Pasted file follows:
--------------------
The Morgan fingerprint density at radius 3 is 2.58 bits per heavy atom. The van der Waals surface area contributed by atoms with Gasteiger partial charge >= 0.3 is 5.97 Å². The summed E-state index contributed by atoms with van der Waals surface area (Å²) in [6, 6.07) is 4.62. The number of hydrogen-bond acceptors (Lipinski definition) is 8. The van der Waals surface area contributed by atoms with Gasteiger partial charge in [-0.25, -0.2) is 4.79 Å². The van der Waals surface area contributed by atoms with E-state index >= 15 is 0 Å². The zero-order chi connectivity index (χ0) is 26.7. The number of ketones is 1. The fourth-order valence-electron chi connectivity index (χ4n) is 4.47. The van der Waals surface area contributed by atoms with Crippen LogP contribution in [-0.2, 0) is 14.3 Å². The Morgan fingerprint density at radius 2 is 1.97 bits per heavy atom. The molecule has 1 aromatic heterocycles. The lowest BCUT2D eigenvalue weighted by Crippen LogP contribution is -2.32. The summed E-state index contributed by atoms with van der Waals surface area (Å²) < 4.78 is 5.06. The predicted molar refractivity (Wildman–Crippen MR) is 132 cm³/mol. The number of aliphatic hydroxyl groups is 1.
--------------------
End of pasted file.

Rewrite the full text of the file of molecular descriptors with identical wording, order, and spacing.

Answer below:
The Morgan fingerprint density at radius 3 is 2.58 bits per heavy atom. The van der Waals surface area contributed by atoms with Gasteiger partial charge >= 0.3 is 5.97 Å². The summed E-state index contributed by atoms with van der Waals surface area (Å²) in [6, 6.07) is 4.62. The number of hydrogen-bond acceptors (Lipinski definition) is 8. The van der Waals surface area contributed by atoms with Gasteiger partial charge in [-0.25, -0.2) is 4.79 Å². The van der Waals surface area contributed by atoms with E-state index >= 15 is 0 Å². The zero-order chi connectivity index (χ0) is 26.7. The number of ketones is 1. The fourth-order valence-electron chi connectivity index (χ4n) is 4.47. The van der Waals surface area contributed by atoms with Crippen LogP contribution in [-0.2, 0) is 14.3 Å². The Morgan fingerprint density at radius 2 is 1.97 bits per heavy atom. The molecule has 1 aromatic heterocycles. The lowest BCUT2D eigenvalue weighted by Crippen LogP contribution is -2.32. The summed E-state index contributed by atoms with van der Waals surface area (Å²) < 4.78 is 5.06. The predicted molar refractivity (Wildman–Crippen MR) is 132 cm³/mol. The number of aliphatic hydroxyl groups is 1.